Situated in Lymington, nestled between Southampton, Christchurch and the Solent, it may not be too surprising to learn that we regularly advise on matters involving marine businesses and boats. As the evenings and weather close in, and the economy looks to be heading for increasingly stormy times, now may be a good time to snap up a bargain when it comes to leisure craft. Celia Hawson, a Company and Commercial Paralegal, with a history in the shipping industry including time spent at the UK Ship Register, considers some of the issues that can arise when buying a leisure craft.

When buying a boat there are a number of things you need to think about, including making sure the vessel you are buying is fit for purpose. There are a number of checks to ensure this, such as examining the physical state of the vessel, checking the engine, hull and interior, as well as by arranging a survey. If spending a substantial amount, appointing a qualified surveyor is important, and if possible, you should always carry out a sea trial.

The technical aspects aren’t the only pitfalls you should watch out for.  There are a number of checks when it comes to the paperwork that can make sure you aren’t about to buy a sinking ship.  It is worthwhile checking whether the vessel is registered. It might not be as a leisure vessel, but if it is that should provide reassurance of the vessels ownership and will also allow you to see whether the vessel is free from various encumbrances, which is definitely something else that should be checked: Is the vessel owned outright? Have you got a complete view of the vessel’s ownership history? Make sure you see all available paperwork for the vessel, from the builder’s certificate and any bills of sale to certificates of survey and receipts for services and maintenance.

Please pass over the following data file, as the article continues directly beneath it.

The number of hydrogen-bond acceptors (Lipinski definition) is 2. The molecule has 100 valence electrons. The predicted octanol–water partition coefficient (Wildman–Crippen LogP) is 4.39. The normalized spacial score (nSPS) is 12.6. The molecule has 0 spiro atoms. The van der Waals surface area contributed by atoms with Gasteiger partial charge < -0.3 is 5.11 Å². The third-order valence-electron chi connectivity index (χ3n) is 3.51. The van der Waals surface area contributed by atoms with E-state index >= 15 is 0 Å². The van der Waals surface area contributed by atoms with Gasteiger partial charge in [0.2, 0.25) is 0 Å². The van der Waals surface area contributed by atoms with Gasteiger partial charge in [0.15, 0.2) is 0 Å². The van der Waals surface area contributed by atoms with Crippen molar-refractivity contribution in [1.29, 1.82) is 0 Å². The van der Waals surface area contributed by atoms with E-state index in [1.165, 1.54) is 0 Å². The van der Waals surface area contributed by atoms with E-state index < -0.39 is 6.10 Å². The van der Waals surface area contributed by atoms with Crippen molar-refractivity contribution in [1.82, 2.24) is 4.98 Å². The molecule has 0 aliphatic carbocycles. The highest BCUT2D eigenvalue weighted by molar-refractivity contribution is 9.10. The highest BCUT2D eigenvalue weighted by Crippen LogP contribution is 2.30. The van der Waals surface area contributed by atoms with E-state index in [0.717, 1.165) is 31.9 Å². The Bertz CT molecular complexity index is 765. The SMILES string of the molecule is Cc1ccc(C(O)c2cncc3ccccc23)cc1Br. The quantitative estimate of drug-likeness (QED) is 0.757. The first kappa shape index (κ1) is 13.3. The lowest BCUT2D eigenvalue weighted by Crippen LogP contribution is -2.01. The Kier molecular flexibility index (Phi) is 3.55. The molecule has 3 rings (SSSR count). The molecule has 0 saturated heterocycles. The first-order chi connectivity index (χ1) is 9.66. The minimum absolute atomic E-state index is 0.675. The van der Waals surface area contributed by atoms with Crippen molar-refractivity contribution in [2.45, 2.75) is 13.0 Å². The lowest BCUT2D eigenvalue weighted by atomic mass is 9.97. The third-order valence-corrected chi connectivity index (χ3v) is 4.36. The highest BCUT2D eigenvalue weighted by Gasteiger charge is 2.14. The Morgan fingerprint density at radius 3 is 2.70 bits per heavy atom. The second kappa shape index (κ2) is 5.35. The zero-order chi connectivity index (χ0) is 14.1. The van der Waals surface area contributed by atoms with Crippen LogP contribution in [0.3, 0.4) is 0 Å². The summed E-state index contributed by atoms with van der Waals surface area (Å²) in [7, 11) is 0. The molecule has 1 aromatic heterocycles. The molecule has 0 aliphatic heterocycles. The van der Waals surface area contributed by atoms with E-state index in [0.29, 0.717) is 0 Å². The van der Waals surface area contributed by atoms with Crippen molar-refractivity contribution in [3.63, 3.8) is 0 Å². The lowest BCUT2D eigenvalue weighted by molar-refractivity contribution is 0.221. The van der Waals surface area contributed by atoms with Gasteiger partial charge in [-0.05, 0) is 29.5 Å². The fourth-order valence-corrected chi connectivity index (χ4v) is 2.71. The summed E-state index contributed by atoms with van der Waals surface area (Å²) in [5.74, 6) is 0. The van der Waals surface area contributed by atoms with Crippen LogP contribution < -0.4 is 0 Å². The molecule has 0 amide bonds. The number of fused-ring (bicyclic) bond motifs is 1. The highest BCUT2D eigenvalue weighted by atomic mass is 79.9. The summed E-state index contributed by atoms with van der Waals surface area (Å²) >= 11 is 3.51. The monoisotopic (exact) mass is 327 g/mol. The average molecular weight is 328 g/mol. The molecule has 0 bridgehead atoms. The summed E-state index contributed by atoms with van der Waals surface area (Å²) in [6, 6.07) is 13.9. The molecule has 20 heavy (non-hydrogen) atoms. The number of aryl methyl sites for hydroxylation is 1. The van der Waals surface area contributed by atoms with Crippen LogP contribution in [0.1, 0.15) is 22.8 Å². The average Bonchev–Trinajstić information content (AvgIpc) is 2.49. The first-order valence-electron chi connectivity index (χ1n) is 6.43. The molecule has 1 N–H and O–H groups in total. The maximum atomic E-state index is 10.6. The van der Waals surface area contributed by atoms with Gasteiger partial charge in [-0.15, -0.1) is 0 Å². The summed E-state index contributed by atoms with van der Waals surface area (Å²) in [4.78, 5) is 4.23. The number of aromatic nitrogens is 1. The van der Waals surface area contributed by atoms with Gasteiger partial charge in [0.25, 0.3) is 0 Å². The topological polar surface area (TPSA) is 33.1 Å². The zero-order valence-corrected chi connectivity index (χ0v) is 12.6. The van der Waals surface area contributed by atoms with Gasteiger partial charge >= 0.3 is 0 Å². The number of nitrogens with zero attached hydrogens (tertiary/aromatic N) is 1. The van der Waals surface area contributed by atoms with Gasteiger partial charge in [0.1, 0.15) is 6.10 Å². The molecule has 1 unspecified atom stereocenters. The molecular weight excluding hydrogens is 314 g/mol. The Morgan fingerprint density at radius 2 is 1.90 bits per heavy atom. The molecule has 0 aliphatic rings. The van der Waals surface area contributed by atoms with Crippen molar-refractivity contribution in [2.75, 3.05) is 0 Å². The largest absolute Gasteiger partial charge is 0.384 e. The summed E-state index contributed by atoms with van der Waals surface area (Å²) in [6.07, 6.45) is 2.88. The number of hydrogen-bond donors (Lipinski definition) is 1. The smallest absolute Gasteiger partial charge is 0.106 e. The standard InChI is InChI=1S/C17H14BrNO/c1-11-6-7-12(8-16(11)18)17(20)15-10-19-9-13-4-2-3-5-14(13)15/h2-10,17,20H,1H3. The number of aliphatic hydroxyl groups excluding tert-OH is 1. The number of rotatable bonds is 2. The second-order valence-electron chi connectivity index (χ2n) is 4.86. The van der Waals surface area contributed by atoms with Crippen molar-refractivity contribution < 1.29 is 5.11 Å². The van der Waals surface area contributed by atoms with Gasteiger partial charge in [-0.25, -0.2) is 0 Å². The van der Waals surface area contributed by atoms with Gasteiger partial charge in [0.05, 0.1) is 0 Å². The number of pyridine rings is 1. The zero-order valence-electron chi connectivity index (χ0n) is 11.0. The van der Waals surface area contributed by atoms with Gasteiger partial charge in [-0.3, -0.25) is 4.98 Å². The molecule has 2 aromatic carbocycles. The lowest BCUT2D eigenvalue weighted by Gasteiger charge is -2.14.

Once you have agreed the commercial terms on the sale, a sale contract will need to be drawn up.  If your vessel sale is in any way complex or is a big expense for you, it is worthwhile having a bespoke contract drawn up by a legal professional. Particularly if purchasing a larger boat, consider whether a retention is appropriate. This is where the buyer holds back a portion of the purchase price just in case there are issues in the first few weeks or months. For peace of mind, your solicitor, or broker, may be able to hold this money safely in their designated client account.

Lastly, if the vessel is UK registered, it is vitally important to carry out a transfer of ownership with the UK Ship Register, as until that is carried out you will not obtain complete title.

How can we help?

Whether you are buying a £20,000 rib, or a £1m motor yacht, the experienced commercial team at Scott Bailey can help make sure that your agreements are watertight. We can prepare, or review and amend a sale contract provided to you, and if your vessel is UK registered, we can register the transfer of ownership for you. In the unlikely event that problems do arise, our dispute resolution team can step in to help and send a shot across the bows if needed.

For more information on how our commercial law team can assist when buying a yacht or other asset purchases or sales such as these, please contact Celia Hawson on 01590 676933 or by sending an email to: [email protected], or visit our marine legal advice page.